Building permits, June 2019
The value of building permits issued by Canadian municipalities declined 3.7% to $8.0 billion in June, largely due to a decrease in the value of multi-family and institutional permits. Six provinces declined, with Alberta accounting for over one-third of the national decrease. Of the provinces posting gains, Nova Scotia reported the largest increase (+32.1%), reflecting gains in the value of residential and commercial permits in Halifax.
For more information on the topic of housing, visit the new Housing Statistics Portal.
Multi-family permits down
The value of permits for multi-family dwellings posted the largest monthly decrease of the five main components, down 6.7% in June to $2.6 billion. The decline was concentrated in Quebec, where the value of permits fell 21.8% following a 16.9% gain in May.
There were increases in other parts of the country, including the census metropolitan areas (CMAs) of Kitchener–Cambridge–Waterloo (+$82 million) and Kelowna (+$61 million).
Declines in institutional and commercial permits
The value of institutional permits decreased in seven provinces in June, with the largest decline in British Columbia. Despite the national decrease, the value of institutional permits remained 2.2% higher than a year earlier.
On a month-to-month basis, the value of commercial permits decreased 1.1% to $1.9 billion, largely due to declines in British Columbia and Alberta. However, there was a notable increase in Quebec (+$156 million), driven by a permit for Medicago, a biotech company in the CMA of Québec.
The value of industrial permits rose 1.7% in June, largely due to a high value permit for a food processing plant in the CMA of Calgary. This resulted in a 32.9% increase in the value of industrial permits for the province.
Second quarter 2019
Municipalities issued $25.8 billion of permits in the second quarter, up 5.8% from the previous quarter and up 4.1% compared with the same quarter in 2018. On a year-over-year basis, a 1.0% decline in the value of permits in the residential sector was offset by increased construction intentions in all three components of the non-residential sector.
The value of permits was up in seven provinces in the second quarter over the first quarter, led by British Columbia (+22.0% to $5.6 billion). The increase in British Columbia was attributable to a significant rise in permit applications in April in the residential sector of Metro Vancouver prior to the introduction of higher development charges in May.
The value of permits issued in Alberta increased 6.0% from the first to the second quarter, but remained 15.2% below the same quarter a year earlier. The second quarter of 2019 marked the fifth consecutive quarter where the value of permits in Alberta declined on a year-over-year basis.
Dwelling units, value of residential and non-residential building permits, Canada – Seasonally adjusted
Note to readers
Unless otherwise stated, this release presents seasonally adjusted data, which facilitate month-to-month comparisons by removing the effects of seasonal variations. For information on seasonal adjustment, see Seasonally adjusted data – Frequently asked questions.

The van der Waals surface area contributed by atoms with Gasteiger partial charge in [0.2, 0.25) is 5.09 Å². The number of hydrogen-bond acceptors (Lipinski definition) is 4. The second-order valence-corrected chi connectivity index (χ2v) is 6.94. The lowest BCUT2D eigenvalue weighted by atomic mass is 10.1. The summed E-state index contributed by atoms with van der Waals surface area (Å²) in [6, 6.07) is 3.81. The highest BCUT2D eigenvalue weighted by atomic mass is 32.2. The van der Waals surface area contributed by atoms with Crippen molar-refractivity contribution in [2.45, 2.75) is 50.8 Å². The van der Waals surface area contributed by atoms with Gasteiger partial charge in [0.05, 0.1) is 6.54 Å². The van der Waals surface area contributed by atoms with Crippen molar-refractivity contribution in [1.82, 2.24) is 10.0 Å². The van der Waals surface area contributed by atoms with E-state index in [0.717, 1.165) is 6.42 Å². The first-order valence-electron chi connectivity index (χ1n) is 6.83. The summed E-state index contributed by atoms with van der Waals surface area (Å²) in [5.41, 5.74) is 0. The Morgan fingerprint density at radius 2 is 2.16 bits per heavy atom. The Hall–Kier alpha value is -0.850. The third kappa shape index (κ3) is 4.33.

The Building Permits Survey covers over 2,400 municipalities, representing 95% of the Canadian population. The communities representing the other 5% of the population are very small and their levels of building activity have little impact on the total for the entire population.
Building permits data are used as a leading indicator of activity in the construction industry.
The value of planned construction activities presented in this release excludes engineering projects (such as waterworks, sewers or culverts) and land.
For the purposes of this release, the census metropolitan area of Ottawa–Gatineau (Ontario/Quebec) is divided into two areas: the Ottawa part and the Gatineau part.
Unless otherwise specified, the highlights refer to seasonally adjusted current dollars and are ranked in terms of dollar change rather than percentage change.
Single-family dwellings: Residential buildings containing only one dwelling unit (for example, single-detached house, bungalow, linked home [linked at the foundation]).
Multi-family dwellings: Residential buildings containing multiple dwelling units (for example, apartment, apartment condominium, row house, semi-detached).
Industrial buildings: Buildings used in the transformation or production of goods, or related to transportation and communication.
Commercial buildings: Buildings used in trade or distribution of goods and services.
Institutional and government buildings: Buildings used to house public and semi-public services such as those related to health and welfare, education, or public administration, as well as buildings used for religious services.
Unadjusted data for the current reference month are subject to revision based on late responses. Data for the previous month have been revised. Seasonally adjusted data are revised for the previous two months.
Trend-cycle estimates have been added to the charts as a complement to the seasonally adjusted series. Both seasonally adjusted data and trend-cycle estimates are subject to revision as additional observations become available. These revisions could be large and even lead to a reversal of movement, especially at the end of the series. The higher variability associated with trend-cycle estimates is indicated with a dotted line on the chart.
For information on trend-cycle data, see the StatCan Blog and Trend-cycle estimates – Frequently asked questions.
Data on building permits for July will be released on September 10.
For more information, or to enquire about the concepts, methods or data quality of this release, contact us (toll-free 1-800-263-1136; 514-283-8300; STATCAN.infostats-infostats.STATCAN@canada.ca) or Media Relations (613-951-4636; STATCAN.mediahotline-ligneinfomedias.STATCAN@canada.ca).
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